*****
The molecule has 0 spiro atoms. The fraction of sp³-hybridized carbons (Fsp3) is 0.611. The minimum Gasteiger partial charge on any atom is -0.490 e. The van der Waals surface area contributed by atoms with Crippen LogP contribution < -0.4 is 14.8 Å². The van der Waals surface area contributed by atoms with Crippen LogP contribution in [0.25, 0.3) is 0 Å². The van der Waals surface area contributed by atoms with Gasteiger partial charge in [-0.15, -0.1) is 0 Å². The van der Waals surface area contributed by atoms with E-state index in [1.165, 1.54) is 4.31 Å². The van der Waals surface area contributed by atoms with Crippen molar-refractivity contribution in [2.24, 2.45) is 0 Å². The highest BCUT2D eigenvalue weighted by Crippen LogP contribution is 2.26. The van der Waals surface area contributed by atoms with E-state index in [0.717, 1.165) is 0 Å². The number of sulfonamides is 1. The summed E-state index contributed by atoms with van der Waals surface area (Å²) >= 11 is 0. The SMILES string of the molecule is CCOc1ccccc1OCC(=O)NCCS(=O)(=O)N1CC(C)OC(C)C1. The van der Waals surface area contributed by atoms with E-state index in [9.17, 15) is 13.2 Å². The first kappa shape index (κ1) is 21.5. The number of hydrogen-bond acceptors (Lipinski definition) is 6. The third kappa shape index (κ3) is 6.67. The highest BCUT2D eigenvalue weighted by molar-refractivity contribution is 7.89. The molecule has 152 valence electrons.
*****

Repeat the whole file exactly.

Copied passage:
The molecule has 0 spiro atoms. The fraction of sp³-hybridized carbons (Fsp3) is 0.611. The minimum Gasteiger partial charge on any atom is -0.490 e. The van der Waals surface area contributed by atoms with Crippen LogP contribution < -0.4 is 14.8 Å². The van der Waals surface area contributed by atoms with Crippen LogP contribution in [0.25, 0.3) is 0 Å². The van der Waals surface area contributed by atoms with Gasteiger partial charge in [-0.15, -0.1) is 0 Å². The van der Waals surface area contributed by atoms with E-state index in [1.165, 1.54) is 4.31 Å². The van der Waals surface area contributed by atoms with Crippen molar-refractivity contribution in [2.24, 2.45) is 0 Å². The highest BCUT2D eigenvalue weighted by Crippen LogP contribution is 2.26. The van der Waals surface area contributed by atoms with E-state index in [0.717, 1.165) is 0 Å². The number of sulfonamides is 1. The summed E-state index contributed by atoms with van der Waals surface area (Å²) >= 11 is 0. The SMILES string of the molecule is CCOc1ccccc1OCC(=O)NCCS(=O)(=O)N1CC(C)OC(C)C1. The van der Waals surface area contributed by atoms with E-state index in [9.17, 15) is 13.2 Å². The first kappa shape index (κ1) is 21.5. The number of hydrogen-bond acceptors (Lipinski definition) is 6. The third kappa shape index (κ3) is 6.67. The highest BCUT2D eigenvalue weighted by molar-refractivity contribution is 7.89. The molecule has 152 valence electrons.